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Rembrandt van Rijn
Baroque (1600-1750) Painting
(Leiden, Netherlands, July 15, 1606 - October 4, 1669, Amsterdam, Netherlands)
Revered as both a painter and printmaker, Rembrandt is regarded as the greatest genius in all of Dutch art. No other artist exploited light and tonal variations as he did or could match the psychological penetration of his compositions. Born in Leiden on July 15, 1606, Rembrandt was enrolled in Leiden University at age 14. Two years later, he became a pupil of Jacob van Swanenburgh, studying drawing and painting with him for three years. In 1625, Rembrandt moved to Amsterdam, serving a six-month apprenticeship with Pieter Lastman. He returned to Leiden by 1626, opening his own workshop. His first pupil, Gerrit Dou, entered in 1628. Rembrandt relocated to Amsterdam permanently in 1631 and worked for the art dealer van Uylenburgh for at least two years. He married van Uylenburgh’s niece Saskia in 1634, and by the time their son Titus was born in 1641, Rembrandt was one of the leading painters in Amsterdam.
Thematically, Rembrandt was greatly interested in history paintings and Old Testament scenes. He produced small scenes with few characters, allowing him to focus on expression and the interrelationship between his protagonists. Using a flood of light, Rembrandt drew attention to the central figures and heightened drama. Rembrandt produced ‘tronies,’ portraits of patrons dressed in historical costume, to combine portraiture with his interest in historical painting. By the early 1630s, Rembrandt was receiving portrait commissions from prominent citizens. He had little time for drawing or etching, averaging one portrait a month for over four years. In the mid 1630s, Rembrandt’s etchings and drawings came to include landscapes. He was an innovator in the technique of drypoint, using its effects to add velvety shadows to these landscapes, as well as grace and monumentality to figures. Rembrandt’s fascination with expression also led him to create almost sixty self-portraits. These studies showed his own emotional development, being very theatrical in the 1630s, but frank and introspective later in his career.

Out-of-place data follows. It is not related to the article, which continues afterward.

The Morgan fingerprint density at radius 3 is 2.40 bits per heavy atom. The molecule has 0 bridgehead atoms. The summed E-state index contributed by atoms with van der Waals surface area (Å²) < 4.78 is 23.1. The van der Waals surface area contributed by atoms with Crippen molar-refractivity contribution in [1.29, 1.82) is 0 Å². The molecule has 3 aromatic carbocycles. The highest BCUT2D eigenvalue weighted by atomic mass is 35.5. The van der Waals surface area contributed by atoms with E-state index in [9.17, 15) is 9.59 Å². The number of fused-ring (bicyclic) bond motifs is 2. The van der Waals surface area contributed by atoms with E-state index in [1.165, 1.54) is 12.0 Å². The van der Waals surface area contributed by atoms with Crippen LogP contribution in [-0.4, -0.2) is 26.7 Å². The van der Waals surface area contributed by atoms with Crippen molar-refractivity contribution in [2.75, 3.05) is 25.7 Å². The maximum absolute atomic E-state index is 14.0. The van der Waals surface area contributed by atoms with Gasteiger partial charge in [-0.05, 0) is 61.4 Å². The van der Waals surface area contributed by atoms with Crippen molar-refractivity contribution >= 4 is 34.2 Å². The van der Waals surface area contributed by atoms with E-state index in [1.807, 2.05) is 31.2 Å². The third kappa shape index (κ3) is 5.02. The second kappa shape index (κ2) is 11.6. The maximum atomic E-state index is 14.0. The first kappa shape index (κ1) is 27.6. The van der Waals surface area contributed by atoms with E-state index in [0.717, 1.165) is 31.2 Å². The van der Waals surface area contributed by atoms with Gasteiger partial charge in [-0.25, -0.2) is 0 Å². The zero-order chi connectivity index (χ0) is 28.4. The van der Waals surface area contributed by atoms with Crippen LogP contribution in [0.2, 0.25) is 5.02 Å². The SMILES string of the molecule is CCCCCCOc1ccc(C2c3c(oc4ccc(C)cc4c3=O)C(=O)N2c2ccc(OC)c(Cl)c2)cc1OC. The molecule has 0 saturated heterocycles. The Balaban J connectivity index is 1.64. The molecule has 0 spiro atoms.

Rembrandt turned back to biblical drawings in the early 1640s, and made thirteen etchings in 1641 alone. From 1640-7, he worked on a portrait for the Kloveniersdoelen; ‘The Militia Company of Captain Frans Banning Cocq’ (popularly known as ‘The Night Watch’) became one of his most famous works. Rembrandt turned away from painting between 1647 and 1652. Scholars attribute this only in part to exhaustion after the commission; Rembrandt had also lost his wife Saskia in 1642, which added greatly to his psychological strain.
Rembrandt’s debts and unsuccessful art dealings caught up with him in 1654. He sold much of his fine collection of Flemish, Italian, German, and Dutch prints in 1655 and 1658, and he declared bankruptcy in 1656. Contrary to long-standing belief, this crisis did not leave Rembrandt a pauper. He received several commissions from the State, guilds, and affluent citizens throughout the 1650-60s. In 1660, Rembrandt put his workshop into the names of Hendrickje, his second wife, and his son Titus, who became his business manager. Hendrickje died in 1663 and Titus died from plague in 1668. On October 4, 1669, Rembrandt also died.
Today, Rembrandt remains a major figure in Western art. The Rijksmuseum opened in Amsterdam in 1885; other major Rembrandt collections were compiled in Berlin and at the British Museum. Because Rembrandt signed many of his pupils’ works, attribution debates continue to rage, and most of his paintings have undergone detailed technical analysis to verify their authenticity. From 1954-7, Rembrandt’s drawings were thoroughly described and reproduced in a six-volume catalogue, and in 1968 five Dutch scholars began the Rembrandt Research Project. Their goal was the technical study and recataloging of Rembrandt’s paintings. They produced three catalogues of "The Corpus of Rembrandt Painting," then disbanded in 1993 to make way for a new team of researchers. Over three hundred years after his death, Rembrandt still inspires artists and scholars and excites controversy.